2.2 Sampling design

During the preliminary reconnaissance survey, P. juliflora invaded patches and non-invaded habitats were selected for vegetation inventory. The sites were selected based on the severity of the invasion of P. juliflora and the existence of non-invaded adjacent sites. Moreover, the study sites were stratified into approximately homogeneous units based on the following parameters: Such as invasion levels of P. juliflora (invasion levels were quantified on number stems of P. juliflora in habitats), land uses and land covers, and physiography (topography) such as slope and altitude of the sites. Thus, vegetation data were collected from: 1) P. juliflora thicket >75% stems of which contained purely P. juliflora stems in the patch, 2) Mixed P. juliflora with native species in the patch (50%- 75% stems of P. juliflora), and 3) Non-invaded woodland and open grazing lands as control which contained no stems of P. juliflora in those habitats.
Quadrants were laid at different invasion levels to collect vegetation and other environmental variables (Kent, 2011). A stratified random sampling technique was used. Those quadrats for habitat categories were selected to assess the variations of P. juliflora invasion levels and other environmental factors to relate with vegetation patterns, abundances, and regeneration potentials of woody species. Modified methods of habitat selection were followed (Gairola et al., 2012; Muturi et al., 2013). A total of 64 quadrats from the study sites i.e. 16 quadrats from each of the four P. juliflora invasion levels were sampled (Fig. 3).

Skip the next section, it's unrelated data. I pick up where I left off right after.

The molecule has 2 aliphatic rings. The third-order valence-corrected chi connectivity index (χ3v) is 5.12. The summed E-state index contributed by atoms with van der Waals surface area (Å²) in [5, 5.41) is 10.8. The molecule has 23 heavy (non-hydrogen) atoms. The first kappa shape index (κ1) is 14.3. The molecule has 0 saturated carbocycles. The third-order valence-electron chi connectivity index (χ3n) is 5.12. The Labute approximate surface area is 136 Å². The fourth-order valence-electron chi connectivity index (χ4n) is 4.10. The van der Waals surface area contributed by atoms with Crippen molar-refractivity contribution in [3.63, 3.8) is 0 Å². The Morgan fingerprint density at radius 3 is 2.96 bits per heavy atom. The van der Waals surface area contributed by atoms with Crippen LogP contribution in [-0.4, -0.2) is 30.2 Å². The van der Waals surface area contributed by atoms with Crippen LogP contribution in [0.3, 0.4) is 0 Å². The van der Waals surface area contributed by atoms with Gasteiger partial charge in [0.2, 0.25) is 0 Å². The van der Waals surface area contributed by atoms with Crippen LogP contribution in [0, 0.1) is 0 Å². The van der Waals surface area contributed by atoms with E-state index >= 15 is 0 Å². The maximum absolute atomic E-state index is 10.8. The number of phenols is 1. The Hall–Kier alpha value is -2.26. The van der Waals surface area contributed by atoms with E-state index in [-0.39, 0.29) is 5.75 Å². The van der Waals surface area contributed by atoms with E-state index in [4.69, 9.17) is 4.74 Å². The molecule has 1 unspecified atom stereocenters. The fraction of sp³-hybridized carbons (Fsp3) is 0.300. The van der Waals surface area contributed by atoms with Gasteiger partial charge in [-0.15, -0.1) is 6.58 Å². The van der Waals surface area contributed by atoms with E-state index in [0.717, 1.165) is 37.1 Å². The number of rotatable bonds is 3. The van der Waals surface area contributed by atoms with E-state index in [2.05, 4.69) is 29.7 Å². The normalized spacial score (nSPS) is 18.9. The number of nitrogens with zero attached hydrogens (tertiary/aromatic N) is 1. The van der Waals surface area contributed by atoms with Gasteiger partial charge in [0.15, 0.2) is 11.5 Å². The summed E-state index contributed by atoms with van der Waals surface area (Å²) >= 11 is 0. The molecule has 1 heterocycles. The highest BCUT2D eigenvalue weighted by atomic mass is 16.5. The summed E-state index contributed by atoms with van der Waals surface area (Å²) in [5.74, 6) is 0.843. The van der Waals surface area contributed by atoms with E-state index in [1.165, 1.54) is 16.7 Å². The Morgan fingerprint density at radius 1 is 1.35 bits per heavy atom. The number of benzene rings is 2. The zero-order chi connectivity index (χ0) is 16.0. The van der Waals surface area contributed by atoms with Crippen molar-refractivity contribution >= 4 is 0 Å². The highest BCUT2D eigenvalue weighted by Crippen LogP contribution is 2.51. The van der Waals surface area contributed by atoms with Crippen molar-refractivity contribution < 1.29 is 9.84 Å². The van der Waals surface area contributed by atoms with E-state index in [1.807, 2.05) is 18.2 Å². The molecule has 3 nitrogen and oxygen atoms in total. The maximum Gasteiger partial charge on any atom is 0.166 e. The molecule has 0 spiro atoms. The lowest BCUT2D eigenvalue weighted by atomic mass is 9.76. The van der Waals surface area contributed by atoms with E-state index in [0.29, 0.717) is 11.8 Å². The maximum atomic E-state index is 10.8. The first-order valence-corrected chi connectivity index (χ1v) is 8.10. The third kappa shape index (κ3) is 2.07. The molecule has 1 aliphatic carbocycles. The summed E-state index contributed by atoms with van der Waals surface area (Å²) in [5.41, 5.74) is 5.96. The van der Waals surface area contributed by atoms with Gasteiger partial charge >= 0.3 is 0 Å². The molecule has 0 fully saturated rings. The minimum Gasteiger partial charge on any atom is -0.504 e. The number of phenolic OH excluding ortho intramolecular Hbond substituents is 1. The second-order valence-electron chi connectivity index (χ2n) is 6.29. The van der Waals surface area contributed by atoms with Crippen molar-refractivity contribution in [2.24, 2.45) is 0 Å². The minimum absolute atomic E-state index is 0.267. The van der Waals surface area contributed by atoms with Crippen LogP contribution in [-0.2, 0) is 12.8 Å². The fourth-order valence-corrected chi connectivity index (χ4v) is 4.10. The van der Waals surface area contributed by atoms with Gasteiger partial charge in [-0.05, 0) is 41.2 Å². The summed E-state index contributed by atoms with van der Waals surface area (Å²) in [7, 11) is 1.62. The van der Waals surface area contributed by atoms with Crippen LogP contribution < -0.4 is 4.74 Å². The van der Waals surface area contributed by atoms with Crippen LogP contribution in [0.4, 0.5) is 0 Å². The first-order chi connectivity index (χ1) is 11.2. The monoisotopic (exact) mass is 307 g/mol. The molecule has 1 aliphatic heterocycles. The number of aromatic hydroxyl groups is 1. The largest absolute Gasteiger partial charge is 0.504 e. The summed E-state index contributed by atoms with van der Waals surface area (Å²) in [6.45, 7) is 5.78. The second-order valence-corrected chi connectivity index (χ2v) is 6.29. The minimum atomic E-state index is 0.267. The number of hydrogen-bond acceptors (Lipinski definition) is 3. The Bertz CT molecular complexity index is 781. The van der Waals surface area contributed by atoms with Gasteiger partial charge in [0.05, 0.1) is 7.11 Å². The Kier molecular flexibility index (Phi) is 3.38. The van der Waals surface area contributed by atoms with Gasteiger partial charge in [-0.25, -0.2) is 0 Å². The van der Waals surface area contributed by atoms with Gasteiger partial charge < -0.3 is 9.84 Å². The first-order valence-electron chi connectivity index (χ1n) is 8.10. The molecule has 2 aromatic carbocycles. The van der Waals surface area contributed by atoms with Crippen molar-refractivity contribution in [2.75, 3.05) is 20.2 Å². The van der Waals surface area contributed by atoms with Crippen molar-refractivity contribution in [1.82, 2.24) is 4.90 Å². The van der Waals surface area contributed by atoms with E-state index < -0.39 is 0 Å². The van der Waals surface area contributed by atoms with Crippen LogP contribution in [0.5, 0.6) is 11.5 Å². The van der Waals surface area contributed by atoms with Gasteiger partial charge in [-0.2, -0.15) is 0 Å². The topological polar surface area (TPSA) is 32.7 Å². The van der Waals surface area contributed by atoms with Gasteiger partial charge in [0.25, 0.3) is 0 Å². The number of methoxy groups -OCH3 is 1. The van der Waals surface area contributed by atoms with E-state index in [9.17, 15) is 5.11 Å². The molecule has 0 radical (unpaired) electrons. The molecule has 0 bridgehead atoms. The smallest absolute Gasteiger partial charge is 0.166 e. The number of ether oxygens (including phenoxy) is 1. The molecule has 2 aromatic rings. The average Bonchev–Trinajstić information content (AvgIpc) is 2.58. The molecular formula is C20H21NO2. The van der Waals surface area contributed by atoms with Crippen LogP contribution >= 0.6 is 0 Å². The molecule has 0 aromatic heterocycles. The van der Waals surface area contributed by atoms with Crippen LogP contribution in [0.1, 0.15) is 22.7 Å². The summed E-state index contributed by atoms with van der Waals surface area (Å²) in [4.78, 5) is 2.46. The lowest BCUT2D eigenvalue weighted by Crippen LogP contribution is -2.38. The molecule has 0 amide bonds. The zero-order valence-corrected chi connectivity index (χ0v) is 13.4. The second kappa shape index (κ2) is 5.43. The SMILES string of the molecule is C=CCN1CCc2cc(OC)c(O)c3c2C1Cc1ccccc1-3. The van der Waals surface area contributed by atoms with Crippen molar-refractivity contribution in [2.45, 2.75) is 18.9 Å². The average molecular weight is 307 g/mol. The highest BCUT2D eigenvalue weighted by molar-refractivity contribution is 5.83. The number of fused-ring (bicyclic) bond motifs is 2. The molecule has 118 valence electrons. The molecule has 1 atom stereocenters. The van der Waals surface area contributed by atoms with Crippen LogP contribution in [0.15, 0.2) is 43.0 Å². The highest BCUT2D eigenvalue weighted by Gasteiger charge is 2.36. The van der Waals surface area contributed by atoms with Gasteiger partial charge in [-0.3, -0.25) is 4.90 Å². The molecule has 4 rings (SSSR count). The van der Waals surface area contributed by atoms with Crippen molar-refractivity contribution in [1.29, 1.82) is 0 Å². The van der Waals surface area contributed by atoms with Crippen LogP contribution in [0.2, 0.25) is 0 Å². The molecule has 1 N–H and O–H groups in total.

Fig. 3 Plates showing P. juliflora invasion levels or habitats in Afar Floristic Region

Note: Plate (a) indicates an area invaded purely by P. juliflora and plate (b) P. juliflora mixed with native species, however, plate (c) is non-invaded woodlands without P. juliflora invasion and plate (d) is only grassland area not invaded by P. juliflora or encroached by other native woody species.